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Automated conservation assessment of the orchid family using deep learning

By Alexander Zizka, Daniele Silvestro, Pati Vitt, Tiffany Knight

Posted 12 Jun 2020
bioRxiv DOI: 10.1101/2020.06.11.145557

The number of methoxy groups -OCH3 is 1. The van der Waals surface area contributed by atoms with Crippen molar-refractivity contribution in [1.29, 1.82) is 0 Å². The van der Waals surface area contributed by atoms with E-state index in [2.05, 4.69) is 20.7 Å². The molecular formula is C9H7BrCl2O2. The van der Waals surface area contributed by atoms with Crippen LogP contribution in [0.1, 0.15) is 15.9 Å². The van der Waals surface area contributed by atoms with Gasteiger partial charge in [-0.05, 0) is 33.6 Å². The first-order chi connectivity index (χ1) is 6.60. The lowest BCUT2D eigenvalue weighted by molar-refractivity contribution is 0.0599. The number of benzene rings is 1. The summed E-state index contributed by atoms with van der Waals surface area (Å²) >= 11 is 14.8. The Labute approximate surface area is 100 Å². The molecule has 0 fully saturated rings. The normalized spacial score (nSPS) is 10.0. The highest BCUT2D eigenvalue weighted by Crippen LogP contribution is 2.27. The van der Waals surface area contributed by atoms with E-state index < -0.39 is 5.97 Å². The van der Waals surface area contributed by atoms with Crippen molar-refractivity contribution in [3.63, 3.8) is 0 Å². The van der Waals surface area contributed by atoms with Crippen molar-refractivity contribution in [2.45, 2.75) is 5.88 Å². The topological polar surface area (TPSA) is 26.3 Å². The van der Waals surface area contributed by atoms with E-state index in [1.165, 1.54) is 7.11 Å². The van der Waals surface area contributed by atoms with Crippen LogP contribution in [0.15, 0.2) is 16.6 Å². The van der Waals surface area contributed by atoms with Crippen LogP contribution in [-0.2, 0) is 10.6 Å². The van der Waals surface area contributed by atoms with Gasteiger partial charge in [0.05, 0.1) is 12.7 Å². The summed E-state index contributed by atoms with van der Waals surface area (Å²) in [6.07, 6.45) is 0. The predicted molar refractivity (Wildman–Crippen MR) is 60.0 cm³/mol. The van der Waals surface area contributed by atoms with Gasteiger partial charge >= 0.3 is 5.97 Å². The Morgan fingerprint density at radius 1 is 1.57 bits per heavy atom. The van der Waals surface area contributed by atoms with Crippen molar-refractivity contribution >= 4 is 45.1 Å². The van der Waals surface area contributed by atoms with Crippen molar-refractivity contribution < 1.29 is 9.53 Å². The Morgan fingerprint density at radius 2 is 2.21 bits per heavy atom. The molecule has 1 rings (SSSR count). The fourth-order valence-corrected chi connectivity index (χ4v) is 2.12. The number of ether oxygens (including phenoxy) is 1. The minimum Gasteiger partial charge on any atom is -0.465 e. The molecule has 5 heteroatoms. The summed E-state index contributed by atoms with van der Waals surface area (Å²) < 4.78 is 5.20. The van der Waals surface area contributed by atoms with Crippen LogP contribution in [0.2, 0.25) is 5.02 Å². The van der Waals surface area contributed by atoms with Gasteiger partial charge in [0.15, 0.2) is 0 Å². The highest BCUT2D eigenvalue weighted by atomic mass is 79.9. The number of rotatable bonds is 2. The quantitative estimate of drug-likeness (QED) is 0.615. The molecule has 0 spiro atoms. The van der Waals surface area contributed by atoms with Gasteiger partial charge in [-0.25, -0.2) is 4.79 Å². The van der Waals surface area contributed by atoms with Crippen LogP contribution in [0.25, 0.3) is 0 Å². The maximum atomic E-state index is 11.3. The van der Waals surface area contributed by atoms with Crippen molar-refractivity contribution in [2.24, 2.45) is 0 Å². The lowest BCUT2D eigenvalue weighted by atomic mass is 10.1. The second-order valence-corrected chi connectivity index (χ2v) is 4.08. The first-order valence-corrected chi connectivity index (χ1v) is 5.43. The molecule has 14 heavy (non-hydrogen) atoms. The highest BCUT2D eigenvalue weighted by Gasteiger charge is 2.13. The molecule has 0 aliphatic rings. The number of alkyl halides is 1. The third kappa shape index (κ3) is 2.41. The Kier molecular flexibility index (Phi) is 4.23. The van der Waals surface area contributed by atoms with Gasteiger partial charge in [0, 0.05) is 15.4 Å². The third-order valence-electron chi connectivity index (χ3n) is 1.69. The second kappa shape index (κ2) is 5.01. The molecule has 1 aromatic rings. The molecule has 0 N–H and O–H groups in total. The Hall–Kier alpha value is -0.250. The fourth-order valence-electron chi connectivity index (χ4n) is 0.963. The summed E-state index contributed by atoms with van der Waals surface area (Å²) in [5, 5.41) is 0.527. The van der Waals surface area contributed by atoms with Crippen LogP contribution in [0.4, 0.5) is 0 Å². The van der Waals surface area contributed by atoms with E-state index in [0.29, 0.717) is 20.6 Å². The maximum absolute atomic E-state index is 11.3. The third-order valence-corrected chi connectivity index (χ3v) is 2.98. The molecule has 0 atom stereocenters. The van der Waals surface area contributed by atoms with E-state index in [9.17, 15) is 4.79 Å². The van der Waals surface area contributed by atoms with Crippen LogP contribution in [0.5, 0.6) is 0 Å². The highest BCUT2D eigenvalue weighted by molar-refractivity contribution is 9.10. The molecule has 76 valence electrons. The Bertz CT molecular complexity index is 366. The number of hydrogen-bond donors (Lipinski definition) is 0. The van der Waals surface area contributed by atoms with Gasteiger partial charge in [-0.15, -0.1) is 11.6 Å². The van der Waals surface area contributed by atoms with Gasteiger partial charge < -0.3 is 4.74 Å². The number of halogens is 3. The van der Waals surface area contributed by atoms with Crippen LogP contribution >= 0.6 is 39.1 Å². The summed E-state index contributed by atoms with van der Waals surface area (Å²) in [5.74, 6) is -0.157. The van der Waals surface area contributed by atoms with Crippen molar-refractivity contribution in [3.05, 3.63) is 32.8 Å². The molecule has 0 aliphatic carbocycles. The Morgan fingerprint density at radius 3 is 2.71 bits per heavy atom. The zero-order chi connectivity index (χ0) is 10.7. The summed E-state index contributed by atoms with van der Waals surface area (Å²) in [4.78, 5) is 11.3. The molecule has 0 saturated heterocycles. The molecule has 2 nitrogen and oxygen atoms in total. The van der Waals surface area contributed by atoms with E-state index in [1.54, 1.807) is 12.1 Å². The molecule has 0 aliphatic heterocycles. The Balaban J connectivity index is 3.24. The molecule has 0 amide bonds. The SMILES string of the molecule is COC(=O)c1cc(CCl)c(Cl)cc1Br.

IUCN Red List assessments are essential for prioritizing conservation needs but are resource-intensive and therefore only available for a fraction of global species richness. Tropical plant species are particularly under-represented on the IUCN Red List. Automated conservation assessments based on digitally available geographic occurrence records can be a rapid alternative, but it is unclear how reliable these assessments are. Here, we present automated conservation assessments for 13,910 species of the diverse and globally distributed Orchid family (Orchidaceae), based on a novel method using a deep neural network (IUC-NN), most of which (13,049) were previously unassessed by the IUCN Red List. We identified 4,342 (31.2 % of the evaluated orchid species) as Possibly Threatened with extinction (equivalent to the IUCN categories CR, EN, or VU) and point to Madagascar, East Africa, south-east Asia, and several oceanic islands as priority areas for orchid conservation. Furthermore, the Orchid family provides a model, to test the sensitivity of automated assessment methods to issues with data availability, data quality and geographic sampling bias. IUC-NN identified threatened species with an accuracy of 84.3%, with significantly lower geographic evaluation bias compared to the IUCN Red List, and was robust against low data availability and geographic errors in the input data. Overall, our results demonstrate that automated assessments have an important role to play in achieving goals of identifying the species that are at greatest risk of extinction. ### Competing Interest Statement The authors have declared no competing interest.

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